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Govt writes to social media companies seeking compliance status for new IT rules

India’s information technology ministry on Wednesday wrote to social media companies asking them details about their compliance status with the country’s new social media rules. The deadline to comply with the rules was Tuesday, May 25. 

The letter was addressed to all “significant social media intermediaries”, which basically means social media companies having more than 5 million registered users in India and encompasses all major tech companies including Facebook, Twitter, Google, and WhatsApp, among others. 

Entrackr has seen a copy of the letter and its authenticity was confirmed by a senior government official and a tech company that received it. 

Apart from seeking the compliance status with the new rules, the letter sought details like the contact information of the companies’ chief compliance officer, nodal contact person and resident grievance officer. It also sought companies’ physical contact addresses in India. 

The IT Rules 2021, notified in February, require social media companies to appoint a compliance officer, who is responsible for ensuring their compliance with the Information Technology Act. Companies are also required to appoint a nodal contact person for 24×7 coordination with law enforcement agencies. The resident grievance officer is supposed to act on complaints about any violation of the rules by these companies. 

“If you are not considered as SSMI [significant social media intermediary], please provide the reasons for the same including the registered users on each of the services provided by you,” the letter said. 

The government has asked the companies to respond to the letter “preferably by today [May 26] itself”. 

However, a senior government official told Entrackr on the condition of anonymity that there is no hard deadline as such to respond to the letter since “companies can not possibly appoint compliance, nodal or grievance officers overnight, and the government does not want to be unnecessarily anti-business”. “We’re just nudging them towards compliance as soon as possible,” the official added. 

Non-compliance with the rules will result in the companies losing their “intermediary” status, which takes away safe harbour protection available to social media companies and opens them up to increased litigation. 

A Facebook spokesperson said that the company “aim[s]” to comply with the provisions of the IT rules and “continue[s] to discuss a few of the issues which need more engagement with the government”. “Pursuant to the IT Rules, we are working to implement operational processes and improve efficiencies,” the spokesperson said.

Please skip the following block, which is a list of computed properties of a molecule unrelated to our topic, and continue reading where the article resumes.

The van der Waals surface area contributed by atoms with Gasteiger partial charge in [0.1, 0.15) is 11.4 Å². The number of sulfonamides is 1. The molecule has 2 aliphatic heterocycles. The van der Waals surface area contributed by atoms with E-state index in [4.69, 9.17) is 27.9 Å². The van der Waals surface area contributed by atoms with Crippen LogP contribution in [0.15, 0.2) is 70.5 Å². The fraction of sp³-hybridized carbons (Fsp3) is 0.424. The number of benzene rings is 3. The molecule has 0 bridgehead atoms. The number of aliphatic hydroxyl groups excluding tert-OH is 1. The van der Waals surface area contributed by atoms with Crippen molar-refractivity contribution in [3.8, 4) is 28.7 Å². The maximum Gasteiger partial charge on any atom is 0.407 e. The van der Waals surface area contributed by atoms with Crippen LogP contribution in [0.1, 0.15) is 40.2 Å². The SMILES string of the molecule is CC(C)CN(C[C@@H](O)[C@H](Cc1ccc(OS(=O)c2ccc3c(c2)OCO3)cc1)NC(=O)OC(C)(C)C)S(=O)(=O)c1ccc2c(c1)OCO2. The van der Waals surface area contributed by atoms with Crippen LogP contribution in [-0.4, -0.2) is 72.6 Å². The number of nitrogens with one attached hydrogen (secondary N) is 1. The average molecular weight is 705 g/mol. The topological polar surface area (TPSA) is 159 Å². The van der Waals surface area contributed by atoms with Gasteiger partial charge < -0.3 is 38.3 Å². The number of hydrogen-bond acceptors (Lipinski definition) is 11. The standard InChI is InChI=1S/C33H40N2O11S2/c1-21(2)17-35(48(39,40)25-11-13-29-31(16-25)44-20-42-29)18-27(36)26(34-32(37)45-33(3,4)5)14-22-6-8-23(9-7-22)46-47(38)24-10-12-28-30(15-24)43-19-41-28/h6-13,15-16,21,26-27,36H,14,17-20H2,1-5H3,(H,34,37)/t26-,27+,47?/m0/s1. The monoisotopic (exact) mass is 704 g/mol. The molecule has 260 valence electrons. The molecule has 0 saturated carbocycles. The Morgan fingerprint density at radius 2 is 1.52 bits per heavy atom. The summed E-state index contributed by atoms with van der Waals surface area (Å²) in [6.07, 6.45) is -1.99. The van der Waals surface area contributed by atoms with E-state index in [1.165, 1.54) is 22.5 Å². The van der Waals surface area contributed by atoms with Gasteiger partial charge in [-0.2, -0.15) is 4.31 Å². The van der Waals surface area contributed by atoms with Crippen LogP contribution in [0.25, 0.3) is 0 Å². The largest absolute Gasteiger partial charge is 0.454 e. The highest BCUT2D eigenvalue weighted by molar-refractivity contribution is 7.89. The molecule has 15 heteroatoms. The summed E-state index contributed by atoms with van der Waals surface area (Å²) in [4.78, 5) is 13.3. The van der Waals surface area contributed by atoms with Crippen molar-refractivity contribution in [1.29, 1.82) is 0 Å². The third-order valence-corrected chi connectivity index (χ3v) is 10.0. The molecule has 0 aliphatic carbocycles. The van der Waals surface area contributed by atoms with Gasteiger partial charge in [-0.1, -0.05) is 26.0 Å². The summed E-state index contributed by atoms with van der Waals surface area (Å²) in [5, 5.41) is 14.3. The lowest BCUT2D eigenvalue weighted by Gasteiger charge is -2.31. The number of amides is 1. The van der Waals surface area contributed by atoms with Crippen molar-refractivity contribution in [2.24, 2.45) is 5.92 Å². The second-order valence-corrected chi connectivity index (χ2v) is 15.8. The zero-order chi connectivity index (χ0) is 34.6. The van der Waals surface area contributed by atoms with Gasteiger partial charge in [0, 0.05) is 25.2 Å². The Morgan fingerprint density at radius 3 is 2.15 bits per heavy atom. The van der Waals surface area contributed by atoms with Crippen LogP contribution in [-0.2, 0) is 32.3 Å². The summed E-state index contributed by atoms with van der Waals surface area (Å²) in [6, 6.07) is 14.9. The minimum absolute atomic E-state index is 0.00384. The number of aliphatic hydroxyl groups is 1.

A Twitter spokesperson declined to comment when asked about the company’s compliance status with the new social media rules. Homegrown microblogging platform and Twitter’s chief rival Koo, however, said that it has complied with the rules and implemented a due diligence and grievance redressal mechanism supported by an Indian resident chief compliance officer, nodal officer and grievance officer. 

When asked about Google and YouTube’s compliance status, a Google spokesperson did not clearly specify whether the two companies were compliant with the rules and said that they have “consistently invested in significant product changes, resources, and personnel to ensure that we’re combating illegal content in an effective and fair way”. 

The letter comes a day after Facebook-owned WhatsApp, the most popular personal messaging application in the country, and a significant social media intermediary, sued the Indian government over the new social media rules claiming that they could potentially force the company to break its end-to-end encryption security, making personal messaging on the platform less safe for users across the world.

In response to WhatsApp’s lawsuit, information technology minister Ravi Shankar Prasad said that “none of the measures proposed by India will impact the normal functioning of WhatsApp in any manner whatsoever and for the common users, there will be no impact”. 

“The government of India is committed to ensure the right of privacy to all its citizens but at the same time it is also the responsibility of the government to maintain law and order and ensure national security,” he added.

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